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Fishman, G.G. (1984). American Imago, XXXVII. 1980: Proust's Myth of Artistic Creation. Randolph Splitter. Pp. 386-412.. Psychoanal Q., 53:339-339.
Psychoanalytic Electronic Publishing: American Imago, XXXVII. 1980: Proust's Myth of Artistic Creation. Randolph Splitter. Pp. 386-412.

(1984). Psychoanalytic Quarterly, 53:339-339

American Imago, XXXVII. 1980: Proust's Myth of Artistic Creation. Randolph Splitter. Pp. 386-412.

George G. Fishman

Marcel Proust possesses his impressions and merges them with remembrance to both destroy their present quality and reaffirm it at the same time. This is analogous to the earliest struggle with the other: either to merge, be enveloped, and lose one's separate existence or to become, individuate, and lose/refind oneself in separateness. Proust's myth of artistic creation, spoken through the narration of his novel, is similar. It is viewed via identification with the mother's vantage point: she (or the artist) must die to give birth to her son (or the work of art). However, the art will rediscover and preserve her existence by its unique separateness. Splitter once again dwells on the adequacy of Proust's metaphors for the containment of an exquisite struggle, the earliest attempt to solve the balance of attachment to and separateness from mother. The author explores many subtle variations of this theme in Remembrance of Things Past and also in the writings of D. H. Lawrence, James Joyce, and Euripides. Like Jung, he speculates whether the myth of Dionysus, which hints at the earliest relations between sons and mothers, does not carry explanatory force equal to the story of Oedipus.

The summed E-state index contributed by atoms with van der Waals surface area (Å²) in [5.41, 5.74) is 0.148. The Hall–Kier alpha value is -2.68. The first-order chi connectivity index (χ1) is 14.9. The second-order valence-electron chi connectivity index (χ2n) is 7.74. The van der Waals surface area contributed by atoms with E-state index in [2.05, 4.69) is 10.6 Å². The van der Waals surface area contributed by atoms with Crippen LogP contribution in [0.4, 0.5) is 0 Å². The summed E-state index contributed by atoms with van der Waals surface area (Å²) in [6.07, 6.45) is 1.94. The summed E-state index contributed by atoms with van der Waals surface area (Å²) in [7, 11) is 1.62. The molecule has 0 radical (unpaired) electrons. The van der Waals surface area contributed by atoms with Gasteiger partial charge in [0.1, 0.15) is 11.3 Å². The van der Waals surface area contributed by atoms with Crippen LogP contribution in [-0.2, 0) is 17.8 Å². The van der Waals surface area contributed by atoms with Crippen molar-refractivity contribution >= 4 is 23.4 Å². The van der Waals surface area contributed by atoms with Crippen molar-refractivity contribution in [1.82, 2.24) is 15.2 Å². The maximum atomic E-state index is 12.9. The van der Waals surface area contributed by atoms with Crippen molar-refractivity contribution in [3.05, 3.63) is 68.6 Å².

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Article Citation

Fishman, G.G. (1984). American Imago, XXXVII. 1980. Psychoanal. Q., 53:339-339

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